The Bostonians in Distress, attributed to Philip Dawe, published by Sayer and Bennett, 1774, New York Historical Society.
Quick note: the New York Historical Society version was attributed to a dead link, and may be misattributed. Please let me know if you have any information on this colorized piece.
In this political cartoon Dawe addresses the closing of Boston harbor and the effort by Boston's fellow American colonists to supply the town with the food and goods needed to survive. The other colonists are represented by three sailors standing in a jolly boat, shoveling piles of fish to the caged Bostonians.
Dawe's piece is a companion to his more famous Bostonians Paying the Excise-Man, or Tarring and Feathering. Here he has converted the mob into a caged and starving rabble that fight each other to eat the raw fish provided for them. Significantly, the noose in the first print has been converted into a chain by which the cage now hangs from the Liberty Tree.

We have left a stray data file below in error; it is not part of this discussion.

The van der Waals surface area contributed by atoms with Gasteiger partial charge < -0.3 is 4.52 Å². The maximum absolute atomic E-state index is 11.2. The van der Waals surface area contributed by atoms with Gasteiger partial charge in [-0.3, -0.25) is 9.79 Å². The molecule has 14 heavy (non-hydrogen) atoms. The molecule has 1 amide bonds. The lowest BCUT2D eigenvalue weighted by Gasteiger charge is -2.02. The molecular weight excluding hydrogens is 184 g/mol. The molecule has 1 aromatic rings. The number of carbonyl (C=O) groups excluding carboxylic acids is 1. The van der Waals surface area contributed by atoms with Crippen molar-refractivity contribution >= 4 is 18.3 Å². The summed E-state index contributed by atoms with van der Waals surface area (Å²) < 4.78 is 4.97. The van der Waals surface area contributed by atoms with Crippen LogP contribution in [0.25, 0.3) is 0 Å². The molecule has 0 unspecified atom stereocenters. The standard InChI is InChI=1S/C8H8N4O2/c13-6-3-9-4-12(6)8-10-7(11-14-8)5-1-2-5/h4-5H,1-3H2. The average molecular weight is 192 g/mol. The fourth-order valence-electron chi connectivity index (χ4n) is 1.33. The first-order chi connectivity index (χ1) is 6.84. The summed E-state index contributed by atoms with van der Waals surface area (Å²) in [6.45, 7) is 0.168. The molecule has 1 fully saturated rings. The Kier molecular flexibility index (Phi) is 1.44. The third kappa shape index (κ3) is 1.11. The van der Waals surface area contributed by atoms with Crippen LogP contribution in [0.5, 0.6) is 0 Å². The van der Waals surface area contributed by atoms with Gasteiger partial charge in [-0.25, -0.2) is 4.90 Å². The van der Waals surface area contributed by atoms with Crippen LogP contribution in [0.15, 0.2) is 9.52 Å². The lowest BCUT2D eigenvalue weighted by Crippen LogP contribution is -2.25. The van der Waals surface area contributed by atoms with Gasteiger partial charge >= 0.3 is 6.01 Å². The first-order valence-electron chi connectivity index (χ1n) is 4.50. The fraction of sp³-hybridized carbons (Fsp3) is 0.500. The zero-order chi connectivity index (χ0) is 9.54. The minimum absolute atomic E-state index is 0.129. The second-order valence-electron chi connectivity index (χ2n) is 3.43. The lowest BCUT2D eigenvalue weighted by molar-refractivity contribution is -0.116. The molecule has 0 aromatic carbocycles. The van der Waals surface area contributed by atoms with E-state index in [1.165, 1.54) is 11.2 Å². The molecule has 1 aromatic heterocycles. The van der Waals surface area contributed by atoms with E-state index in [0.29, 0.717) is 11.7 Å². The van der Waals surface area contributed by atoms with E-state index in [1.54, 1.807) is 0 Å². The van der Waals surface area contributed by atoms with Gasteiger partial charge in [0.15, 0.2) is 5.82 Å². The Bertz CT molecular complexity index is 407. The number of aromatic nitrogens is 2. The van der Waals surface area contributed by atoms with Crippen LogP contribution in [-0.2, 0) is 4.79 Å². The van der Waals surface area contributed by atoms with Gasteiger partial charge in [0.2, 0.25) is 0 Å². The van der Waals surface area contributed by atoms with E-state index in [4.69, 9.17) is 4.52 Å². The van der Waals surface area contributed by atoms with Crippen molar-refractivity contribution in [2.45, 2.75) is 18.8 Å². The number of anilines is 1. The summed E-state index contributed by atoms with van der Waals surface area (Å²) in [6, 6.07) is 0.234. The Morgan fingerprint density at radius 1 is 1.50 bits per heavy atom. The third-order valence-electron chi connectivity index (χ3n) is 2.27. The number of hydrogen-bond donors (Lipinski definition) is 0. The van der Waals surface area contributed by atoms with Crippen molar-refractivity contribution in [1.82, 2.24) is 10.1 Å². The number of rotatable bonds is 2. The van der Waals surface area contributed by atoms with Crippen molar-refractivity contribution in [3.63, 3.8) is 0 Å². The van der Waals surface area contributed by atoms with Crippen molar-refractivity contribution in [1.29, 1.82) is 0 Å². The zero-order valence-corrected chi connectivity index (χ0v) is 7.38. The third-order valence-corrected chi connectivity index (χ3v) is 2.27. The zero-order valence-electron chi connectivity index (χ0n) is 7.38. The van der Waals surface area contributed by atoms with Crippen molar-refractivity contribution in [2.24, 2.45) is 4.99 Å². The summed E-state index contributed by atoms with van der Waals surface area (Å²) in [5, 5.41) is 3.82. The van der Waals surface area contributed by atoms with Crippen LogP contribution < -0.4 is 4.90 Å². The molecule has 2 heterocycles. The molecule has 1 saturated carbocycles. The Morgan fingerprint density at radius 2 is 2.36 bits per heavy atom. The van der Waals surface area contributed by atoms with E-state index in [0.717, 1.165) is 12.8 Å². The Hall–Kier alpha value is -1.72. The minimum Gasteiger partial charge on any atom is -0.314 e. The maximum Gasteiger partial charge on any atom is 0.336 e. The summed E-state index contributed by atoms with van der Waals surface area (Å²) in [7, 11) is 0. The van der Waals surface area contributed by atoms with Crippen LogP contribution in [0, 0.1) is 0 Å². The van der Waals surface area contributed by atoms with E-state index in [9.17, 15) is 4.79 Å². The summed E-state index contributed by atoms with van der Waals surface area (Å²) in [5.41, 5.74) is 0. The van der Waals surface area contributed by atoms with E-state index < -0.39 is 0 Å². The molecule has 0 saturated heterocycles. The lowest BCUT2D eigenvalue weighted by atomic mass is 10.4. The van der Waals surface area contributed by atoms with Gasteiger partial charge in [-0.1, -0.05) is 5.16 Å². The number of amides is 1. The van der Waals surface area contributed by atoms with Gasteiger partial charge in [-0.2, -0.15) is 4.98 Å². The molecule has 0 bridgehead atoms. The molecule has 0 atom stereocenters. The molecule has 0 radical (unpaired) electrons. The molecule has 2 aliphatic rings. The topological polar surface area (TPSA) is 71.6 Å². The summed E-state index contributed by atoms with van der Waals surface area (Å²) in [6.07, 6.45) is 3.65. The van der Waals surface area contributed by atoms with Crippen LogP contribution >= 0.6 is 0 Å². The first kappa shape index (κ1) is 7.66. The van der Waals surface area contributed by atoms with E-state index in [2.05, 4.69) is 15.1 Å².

The sailor on the far left wears a round hat with a band around the crown (which gets colored out) and without trim, turned up a bit on the front and back. His red jacket is single breasted, and he wears a white shirt without waistcoat. The blue striped trousers end above the ankle, showing his white stockings and rectangular buckles.
This mariner has got petticoat trousers as well, and you can see the legs of his white breeches fairly well. His stockings are white, and he has rectangular buckles on his shoes. The blue jacket is a bit shorter and without any vents. The cocked hat atop his bob wig is worn point forward
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